The U.S. Food and Drug Administration (FDA) has criticized Intuitive Surgical, which manufactures and markets the da Vinci robotic surgical system.
According to the agency, Intuitive Surgical neglected to report the steps it took to protect patients from accidental electrical burns, wrote MedScape Medical News, citing an FDA inspection report issued May 30. The FDA inspected Intuitive Surgical’s Sunnyvale, California headquarters on a number of occasions during April and May.
Officials at Intuitive Surgical advised MedScape Medical News that it “implemented corrective actions” for this and other infractions that were cited in the FDA’s report.
Agency data indicates a 34 percent increase in incidents related to the da Vinci robotic surgical system and that some of these incidents were listed as fatal. Reports involved the period of time from 2011 to 2012. Also during that time, the number of da Vinci procedures that have been conducted in the United States increased by 26 percent, Intuitive Surgical said, according MedScape Medical News.
The FDA report indicates that Intuitive also failed to advise the agency of four “field actions” meant to “reduce the risk to health posed by a device.” In the first incident, Intuitive Surgical sent out a customer letter dated October 10, 2011 with instructions on the proper use of surgical instruments with insulating tip covers and on the correct electrical generators for monopolar cautery instruments. The letter, according to the FDA, came after complaints and medical device reports (MDRs) were filed with the agency over electrical arcing through damaged tip covers, which burned patient tissue, according to MedScape Medical News. During 2010 and 2011, Intuitive received 134 complaints concerning so-called “tip-cover issues” and filed 82 MDRs, according to the inspection report.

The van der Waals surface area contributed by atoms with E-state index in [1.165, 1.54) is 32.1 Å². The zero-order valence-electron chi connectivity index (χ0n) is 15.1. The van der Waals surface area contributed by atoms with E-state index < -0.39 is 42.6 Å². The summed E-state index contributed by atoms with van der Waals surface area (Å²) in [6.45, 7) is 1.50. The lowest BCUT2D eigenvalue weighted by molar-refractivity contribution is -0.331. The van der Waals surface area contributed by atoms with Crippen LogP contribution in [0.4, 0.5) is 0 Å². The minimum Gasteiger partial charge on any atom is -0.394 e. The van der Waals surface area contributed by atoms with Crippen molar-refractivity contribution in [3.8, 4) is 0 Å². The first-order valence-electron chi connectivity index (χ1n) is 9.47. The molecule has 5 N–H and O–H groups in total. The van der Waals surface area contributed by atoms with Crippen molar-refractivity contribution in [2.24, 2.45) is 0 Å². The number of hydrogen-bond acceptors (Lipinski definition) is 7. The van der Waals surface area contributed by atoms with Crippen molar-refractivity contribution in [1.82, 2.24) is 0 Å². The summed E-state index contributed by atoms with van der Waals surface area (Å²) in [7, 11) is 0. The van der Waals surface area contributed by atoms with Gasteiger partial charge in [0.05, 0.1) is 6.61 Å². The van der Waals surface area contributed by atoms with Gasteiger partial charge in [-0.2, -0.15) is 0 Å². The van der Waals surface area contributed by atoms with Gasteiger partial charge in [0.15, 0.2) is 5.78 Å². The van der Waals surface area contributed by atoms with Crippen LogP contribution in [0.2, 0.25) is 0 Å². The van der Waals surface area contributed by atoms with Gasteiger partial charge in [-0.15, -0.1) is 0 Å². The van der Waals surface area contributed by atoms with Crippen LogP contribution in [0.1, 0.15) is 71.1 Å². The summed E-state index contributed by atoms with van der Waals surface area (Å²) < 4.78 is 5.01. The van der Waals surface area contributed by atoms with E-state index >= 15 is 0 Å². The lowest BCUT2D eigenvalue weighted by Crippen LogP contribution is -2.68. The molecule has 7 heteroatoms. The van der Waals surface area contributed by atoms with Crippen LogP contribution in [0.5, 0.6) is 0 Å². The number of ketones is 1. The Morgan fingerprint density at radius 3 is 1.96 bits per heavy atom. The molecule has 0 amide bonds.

Intuitive neglected to advise the FDA that it sent a letter to its customers in October 2011, the agency said. That letter contained information associated with inspecting cannulas, which are used to insert instruments into patients’ bodies, according to MedScape Medical News. The FDA report also states that a source of injurious electrical arcing involves tip-cover damage caused by defective cannulas.
The agency also cited Intuitive for neglecting to advise the FDA that it had advised clients that the da Vinci system did not receive FDA approval for thyroidectomy procedures, yet promoted its robotic surgery technology for this procedure; da Vinci conducted transoral surgery, which was also not indicated for pediatric patients, MedScape Medical News reported. The device maker also neglected to document equipment design and five MDRs related with thyroidectomies, the inspection report indicated, according to MedScape Medical News.
Personal injury lawsuits allege that the da Vinci robotic surgical system caused severe internal injuries, including burns, tears, and other complications, some have resulted in death or chronic pain and disability. Lawsuits fault aggressive marketing tactics Intuitive used to convince hospitals to purchase the expensive surgical robot, and allege that a combination of design flaws inherent in the da Vinci, as well as poor physician training on the device, have led to significant injuries.
Some 89 deaths have been linked to the da Vinci robotic surgical systems since 2009.
In robotic-assisted surgery, a surgeon sits at a console operating several robotic arms that manipulate small tools that are inserted into the patient’s body via tiny incisions. The system also utilizes a small, lighted camera that displays the surgical area in 3-D video. The da Vinci is the only robotic surgery approved by the FDA for soft tissue surgeries.